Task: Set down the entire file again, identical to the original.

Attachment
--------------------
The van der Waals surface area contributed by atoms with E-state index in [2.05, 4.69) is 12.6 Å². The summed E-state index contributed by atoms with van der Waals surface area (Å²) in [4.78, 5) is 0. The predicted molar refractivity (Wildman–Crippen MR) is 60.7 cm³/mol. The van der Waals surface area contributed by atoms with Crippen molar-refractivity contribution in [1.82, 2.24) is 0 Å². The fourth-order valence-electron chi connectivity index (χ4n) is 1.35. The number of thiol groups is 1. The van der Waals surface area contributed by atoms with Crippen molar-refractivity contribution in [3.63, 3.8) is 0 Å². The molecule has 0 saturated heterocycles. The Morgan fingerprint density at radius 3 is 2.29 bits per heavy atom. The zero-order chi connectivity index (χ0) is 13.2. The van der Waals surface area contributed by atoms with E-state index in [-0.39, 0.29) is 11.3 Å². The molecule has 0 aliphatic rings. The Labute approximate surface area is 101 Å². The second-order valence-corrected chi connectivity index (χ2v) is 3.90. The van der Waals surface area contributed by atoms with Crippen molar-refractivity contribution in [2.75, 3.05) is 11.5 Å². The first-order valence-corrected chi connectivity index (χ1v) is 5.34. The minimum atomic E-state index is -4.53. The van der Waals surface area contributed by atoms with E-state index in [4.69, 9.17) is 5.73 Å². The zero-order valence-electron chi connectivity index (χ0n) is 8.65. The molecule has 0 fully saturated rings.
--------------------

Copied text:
The van der Waals surface area contributed by atoms with E-state index in [2.05, 4.69) is 12.6 Å². The summed E-state index contributed by atoms with van der Waals surface area (Å²) in [4.78, 5) is 0. The predicted molar refractivity (Wildman–Crippen MR) is 60.7 cm³/mol. The van der Waals surface area contributed by atoms with Crippen molar-refractivity contribution in [1.82, 2.24) is 0 Å². The fourth-order valence-electron chi connectivity index (χ4n) is 1.35. The number of thiol groups is 1. The van der Waals surface area contributed by atoms with Crippen molar-refractivity contribution in [3.63, 3.8) is 0 Å². The molecule has 0 saturated heterocycles. The Morgan fingerprint density at radius 3 is 2.29 bits per heavy atom. The zero-order chi connectivity index (χ0) is 13.2. The van der Waals surface area contributed by atoms with E-state index in [-0.39, 0.29) is 11.3 Å². The molecule has 0 aliphatic rings. The Labute approximate surface area is 101 Å². The second-order valence-corrected chi connectivity index (χ2v) is 3.90. The van der Waals surface area contributed by atoms with Crippen molar-refractivity contribution in [2.75, 3.05) is 11.5 Å². The first-order valence-corrected chi connectivity index (χ1v) is 5.34. The minimum atomic E-state index is -4.53. The van der Waals surface area contributed by atoms with E-state index in [4.69, 9.17) is 5.73 Å². The zero-order valence-electron chi connectivity index (χ0n) is 8.65. The molecule has 0 fully saturated rings.